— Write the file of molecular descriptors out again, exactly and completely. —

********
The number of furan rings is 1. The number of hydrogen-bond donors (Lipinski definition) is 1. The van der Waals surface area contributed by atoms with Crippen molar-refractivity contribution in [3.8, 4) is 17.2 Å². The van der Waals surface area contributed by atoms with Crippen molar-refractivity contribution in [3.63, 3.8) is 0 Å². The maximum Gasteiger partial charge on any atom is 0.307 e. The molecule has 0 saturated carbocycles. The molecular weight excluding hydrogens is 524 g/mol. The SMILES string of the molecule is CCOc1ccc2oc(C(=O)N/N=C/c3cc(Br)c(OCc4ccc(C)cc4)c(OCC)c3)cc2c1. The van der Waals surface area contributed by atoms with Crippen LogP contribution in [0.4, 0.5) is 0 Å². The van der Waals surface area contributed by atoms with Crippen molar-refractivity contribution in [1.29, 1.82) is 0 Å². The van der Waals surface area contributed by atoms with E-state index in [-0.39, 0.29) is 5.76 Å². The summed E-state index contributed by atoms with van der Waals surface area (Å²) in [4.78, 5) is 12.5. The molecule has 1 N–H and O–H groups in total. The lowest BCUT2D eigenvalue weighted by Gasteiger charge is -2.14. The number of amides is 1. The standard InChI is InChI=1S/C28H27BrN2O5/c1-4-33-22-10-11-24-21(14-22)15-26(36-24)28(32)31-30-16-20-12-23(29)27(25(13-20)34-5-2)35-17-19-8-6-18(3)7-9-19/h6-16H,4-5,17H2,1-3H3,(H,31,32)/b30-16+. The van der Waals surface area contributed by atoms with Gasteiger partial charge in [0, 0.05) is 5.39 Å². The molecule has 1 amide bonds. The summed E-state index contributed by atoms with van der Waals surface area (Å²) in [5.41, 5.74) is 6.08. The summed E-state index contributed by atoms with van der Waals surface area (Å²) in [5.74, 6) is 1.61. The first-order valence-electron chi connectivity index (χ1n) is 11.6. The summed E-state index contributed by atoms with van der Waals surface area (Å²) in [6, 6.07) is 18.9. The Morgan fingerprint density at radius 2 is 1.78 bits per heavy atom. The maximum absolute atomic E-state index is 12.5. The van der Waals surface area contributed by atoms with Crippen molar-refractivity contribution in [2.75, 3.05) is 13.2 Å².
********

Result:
The number of furan rings is 1. The number of hydrogen-bond donors (Lipinski definition) is 1. The van der Waals surface area contributed by atoms with Crippen molar-refractivity contribution in [3.8, 4) is 17.2 Å². The van der Waals surface area contributed by atoms with Crippen molar-refractivity contribution in [3.63, 3.8) is 0 Å². The maximum Gasteiger partial charge on any atom is 0.307 e. The molecule has 0 saturated carbocycles. The molecular weight excluding hydrogens is 524 g/mol. The SMILES string of the molecule is CCOc1ccc2oc(C(=O)N/N=C/c3cc(Br)c(OCc4ccc(C)cc4)c(OCC)c3)cc2c1. The van der Waals surface area contributed by atoms with Crippen LogP contribution in [0.4, 0.5) is 0 Å². The van der Waals surface area contributed by atoms with Crippen molar-refractivity contribution in [1.29, 1.82) is 0 Å². The van der Waals surface area contributed by atoms with E-state index in [-0.39, 0.29) is 5.76 Å². The summed E-state index contributed by atoms with van der Waals surface area (Å²) in [4.78, 5) is 12.5. The molecule has 1 N–H and O–H groups in total. The lowest BCUT2D eigenvalue weighted by Gasteiger charge is -2.14. The number of amides is 1. The standard InChI is InChI=1S/C28H27BrN2O5/c1-4-33-22-10-11-24-21(14-22)15-26(36-24)28(32)31-30-16-20-12-23(29)27(25(13-20)34-5-2)35-17-19-8-6-18(3)7-9-19/h6-16H,4-5,17H2,1-3H3,(H,31,32)/b30-16+. The van der Waals surface area contributed by atoms with Gasteiger partial charge in [0, 0.05) is 5.39 Å². The molecule has 1 amide bonds. The summed E-state index contributed by atoms with van der Waals surface area (Å²) in [5.41, 5.74) is 6.08. The summed E-state index contributed by atoms with van der Waals surface area (Å²) in [5.74, 6) is 1.61. The first-order valence-electron chi connectivity index (χ1n) is 11.6. The summed E-state index contributed by atoms with van der Waals surface area (Å²) in [6, 6.07) is 18.9. The Morgan fingerprint density at radius 2 is 1.78 bits per heavy atom. The maximum absolute atomic E-state index is 12.5. The van der Waals surface area contributed by atoms with Crippen molar-refractivity contribution in [2.75, 3.05) is 13.2 Å².